Download PDF | By SfT/CERI Secretariat | Published in What Schools for the Future?, 2001
The past century, and especially the last few decades, show that education systems change. The question is, how will future developments affect and change today's schooling and learning systems? This article looks at major educational trends as a starting point for analysing various options for development. These issues inform the Schooling for Tomorrow scenarios, which are referred to in the analysis.
Compulsory education for the young has become the norm in recent decades, worldwide. Ever-increasing participation at pre-primary and tertiary levels in OECD countries amplifies the trend beyond the notion of compulsion. Rapidly rising female attainments over the past 20-30 years accounts for major part of this extension, with average female attendance now exceeding men's by a half-year. This is rapid change is perhaps the most remarkable educational trend of recent years. Essential gender challenges remain, however, both in educational choice and even more so in the workplace, in both choice of career and equal pay.
With this great expansion, the education sector now constitutes a significant proportion of the labour force, on average 5.4 % including all personnel. It accounts for 6% of GDP, some 4% specifically on schooling. The sheer volume of the sector means that effective reforms can prove very expensive. Some Sft scenarios examine the context of failed reform of large bureaucratic systems; a common concern is that school has changed too little in structure, organisation, and behaviour.
Nevertheless, policy choices and reforms do have power to shape systems, as shown by the large international variations in organisation, governance, curricula, assessment, student:teacher ratios, private-sector participation, and sensitivity to demand. How well are current education systems adapted to the learning needs of the 21st century? Do they linger in the "status-quo" of long-established models (SfT scenario), or are they dynamic enough to become true "learning organisations" (SfT scenario), concerned with diversity and the creation of knowledge, and not merely its transmission.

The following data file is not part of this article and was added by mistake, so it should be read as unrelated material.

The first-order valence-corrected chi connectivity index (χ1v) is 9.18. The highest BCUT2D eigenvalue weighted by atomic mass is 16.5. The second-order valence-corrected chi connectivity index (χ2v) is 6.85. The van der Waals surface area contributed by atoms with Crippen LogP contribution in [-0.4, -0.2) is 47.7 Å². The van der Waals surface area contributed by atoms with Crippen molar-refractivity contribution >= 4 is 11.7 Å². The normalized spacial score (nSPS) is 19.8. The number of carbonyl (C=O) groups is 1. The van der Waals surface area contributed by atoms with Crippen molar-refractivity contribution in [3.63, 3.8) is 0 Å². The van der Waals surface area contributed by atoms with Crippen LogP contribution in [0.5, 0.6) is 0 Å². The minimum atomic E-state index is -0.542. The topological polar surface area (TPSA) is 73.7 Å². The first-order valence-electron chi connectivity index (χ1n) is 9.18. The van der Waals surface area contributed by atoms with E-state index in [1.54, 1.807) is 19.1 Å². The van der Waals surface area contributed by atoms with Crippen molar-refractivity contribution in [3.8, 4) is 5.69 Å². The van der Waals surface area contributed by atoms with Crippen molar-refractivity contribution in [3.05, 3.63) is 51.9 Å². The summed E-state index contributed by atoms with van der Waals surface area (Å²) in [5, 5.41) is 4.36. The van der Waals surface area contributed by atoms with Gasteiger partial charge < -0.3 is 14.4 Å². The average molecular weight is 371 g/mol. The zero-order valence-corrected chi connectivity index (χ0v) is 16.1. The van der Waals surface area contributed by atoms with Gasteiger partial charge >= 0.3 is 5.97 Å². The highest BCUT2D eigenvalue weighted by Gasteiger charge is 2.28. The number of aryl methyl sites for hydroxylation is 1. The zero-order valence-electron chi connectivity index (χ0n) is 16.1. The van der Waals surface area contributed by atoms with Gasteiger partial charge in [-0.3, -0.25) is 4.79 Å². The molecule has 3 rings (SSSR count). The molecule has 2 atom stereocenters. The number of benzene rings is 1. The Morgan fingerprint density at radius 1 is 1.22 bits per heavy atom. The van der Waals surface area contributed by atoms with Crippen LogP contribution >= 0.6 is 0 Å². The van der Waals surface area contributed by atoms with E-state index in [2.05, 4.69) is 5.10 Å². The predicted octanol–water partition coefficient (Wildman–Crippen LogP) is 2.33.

ICT use is the most powerful herald of fundamental change in school structure and organisation. Computers and internet access provide huge opportunities for research, sharing of materials, and networking for teachers and students. This requires heavy investments not only in hardware and infrastructure, but in training for the diverse set of teaching and organisational skills needed to attain the full benefits of ICTs in learning. ICTs offer opportunities to develop the lifelong-learning competencies that are crucial today, in the areas of communication, analysis, problem-solving, and information management. These changes in the focus of learning requires that assessment and evaluation of these new skills be incorporated into day-to-day teaching.
Educational ambition has grown sharply in many countries, bringing increases in tensions, demands, and criticisms. Teachers, recognised as linchpins for success, face more pressure and higher expectations. Teachers have always faced such pressures, but consensus seems to be shifting from seeing them as part of the problem toward seeing them more as part of the solution. New demands are changing the perception of teachers from the traditional classroom model to a combination of a facilitator who fosters individual student learning, an expert, a networking team player, a person involved in research and development. At the same time, some OECD countries already have teacher shortages despite high unemployment, which can compromise educational hopes and quality, put the whole teaching profession at stake (SfT scenarios), or simply provoke new departures.